Classification of Bioisosterism

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Chapter: Medicinal Chemistry : Bioisosterism

Bioisosteres are classified into the following two types: 1. Classical bioisosteres 2. Nonclassical bioisosteres


CLASSIFICATION

Bioisosteres are classified into the following two types:

  1. Classical bioisosteres

  2. Nonclassical bioisosteres


1. Classical bioisosteres: 

Classical bioisosteres have similarities in shape and electronic configuration of atoms, groups, and molecules, which they replace. Actual applications of bioisosteres in the successful design of a specific given molecule interacting with particular receptor is one glaring example, and very often either fails or negates the biological characteristics in another environment. Therefore, it is pertinent to state at this juncture that the logical use of biological replacement (classical or nonclassical) in the design of a new target drug molecules is solely and significantly depend on the specific biological system under critical investigation. Hence, there are no predetermined, well-established, predictable hard and fast guidelines, or laid generalized rules that may be useful to a medicinal chemist to affect biosteric replacement gainfully towards improved biological activity. Various classical bioisosteres with their appropriate examples are listed as follows:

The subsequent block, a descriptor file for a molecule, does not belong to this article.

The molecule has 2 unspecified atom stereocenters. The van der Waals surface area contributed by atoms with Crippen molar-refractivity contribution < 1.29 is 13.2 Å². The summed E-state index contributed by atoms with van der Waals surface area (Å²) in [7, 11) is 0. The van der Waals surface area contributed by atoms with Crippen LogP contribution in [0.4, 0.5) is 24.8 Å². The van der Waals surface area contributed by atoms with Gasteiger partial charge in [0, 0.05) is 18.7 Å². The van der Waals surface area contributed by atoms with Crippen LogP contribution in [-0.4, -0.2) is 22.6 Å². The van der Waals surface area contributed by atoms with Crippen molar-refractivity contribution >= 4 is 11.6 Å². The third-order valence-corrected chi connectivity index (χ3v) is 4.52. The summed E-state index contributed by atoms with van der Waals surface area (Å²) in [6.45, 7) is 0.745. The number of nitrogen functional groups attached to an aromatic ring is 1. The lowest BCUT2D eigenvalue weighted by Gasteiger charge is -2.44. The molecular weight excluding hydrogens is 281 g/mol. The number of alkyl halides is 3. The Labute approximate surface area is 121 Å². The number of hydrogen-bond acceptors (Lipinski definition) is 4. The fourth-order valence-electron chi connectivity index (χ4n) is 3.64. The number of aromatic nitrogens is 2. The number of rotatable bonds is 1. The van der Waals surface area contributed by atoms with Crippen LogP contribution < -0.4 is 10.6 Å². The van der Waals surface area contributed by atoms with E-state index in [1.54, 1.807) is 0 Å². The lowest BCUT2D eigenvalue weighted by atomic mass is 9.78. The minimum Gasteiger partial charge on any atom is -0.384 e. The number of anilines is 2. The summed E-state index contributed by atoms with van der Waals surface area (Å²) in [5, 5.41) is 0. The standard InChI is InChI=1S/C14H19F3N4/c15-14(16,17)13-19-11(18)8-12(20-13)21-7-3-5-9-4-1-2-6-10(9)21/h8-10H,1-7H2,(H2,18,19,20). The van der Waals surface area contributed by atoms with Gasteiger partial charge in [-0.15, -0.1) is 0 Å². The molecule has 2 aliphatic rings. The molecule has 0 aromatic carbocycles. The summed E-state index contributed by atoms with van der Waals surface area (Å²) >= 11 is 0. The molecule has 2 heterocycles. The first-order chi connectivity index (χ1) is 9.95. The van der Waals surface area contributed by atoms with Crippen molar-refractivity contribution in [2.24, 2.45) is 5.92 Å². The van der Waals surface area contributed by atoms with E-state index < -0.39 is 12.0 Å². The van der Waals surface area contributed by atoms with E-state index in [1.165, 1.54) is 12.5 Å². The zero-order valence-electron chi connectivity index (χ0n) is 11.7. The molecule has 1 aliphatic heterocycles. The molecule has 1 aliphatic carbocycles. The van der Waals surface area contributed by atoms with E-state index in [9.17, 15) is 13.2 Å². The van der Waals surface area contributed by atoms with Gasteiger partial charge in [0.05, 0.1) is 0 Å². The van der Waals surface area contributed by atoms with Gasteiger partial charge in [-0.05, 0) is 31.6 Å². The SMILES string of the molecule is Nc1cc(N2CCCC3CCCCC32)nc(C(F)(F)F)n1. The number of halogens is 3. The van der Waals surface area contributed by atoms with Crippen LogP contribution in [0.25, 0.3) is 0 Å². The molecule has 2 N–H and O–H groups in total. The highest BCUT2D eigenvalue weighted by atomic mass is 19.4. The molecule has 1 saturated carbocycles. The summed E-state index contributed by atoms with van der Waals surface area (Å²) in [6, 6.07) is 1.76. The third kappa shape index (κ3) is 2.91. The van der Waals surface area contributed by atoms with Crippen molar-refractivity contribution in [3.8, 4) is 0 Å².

i. Monovalent atoms and groups

F, H 

OH, NH

F, OH, NH, or CH3 for H 

SH, OH

Cl, Br, and CF3


ii. Divalent atoms and groups

–C=S,–C=O, –C=NH, –C=C–


iii. Trivalent atoms and groups

–CH =, –N =

–P =, –As =

iv. Tetravalent atoms and groups

=N+=, =C=, =P+=, =As+=

v. Ring equivalents



2. Nonclassical bioisosteres: 

They do not obey the steric and electronic definition of classical isosteres. Also, they do not have the same number of atoms as replacement. Although, many of these functional moieties practically just behave as one, they have one of the following characteristic features, such as

  • electronic properties

  • physicochemical properties

  • spatial arrangements

  • functional moiety critical for biological activity

1. Exchangeable groups


2. Cyclic versus noncyclic structure



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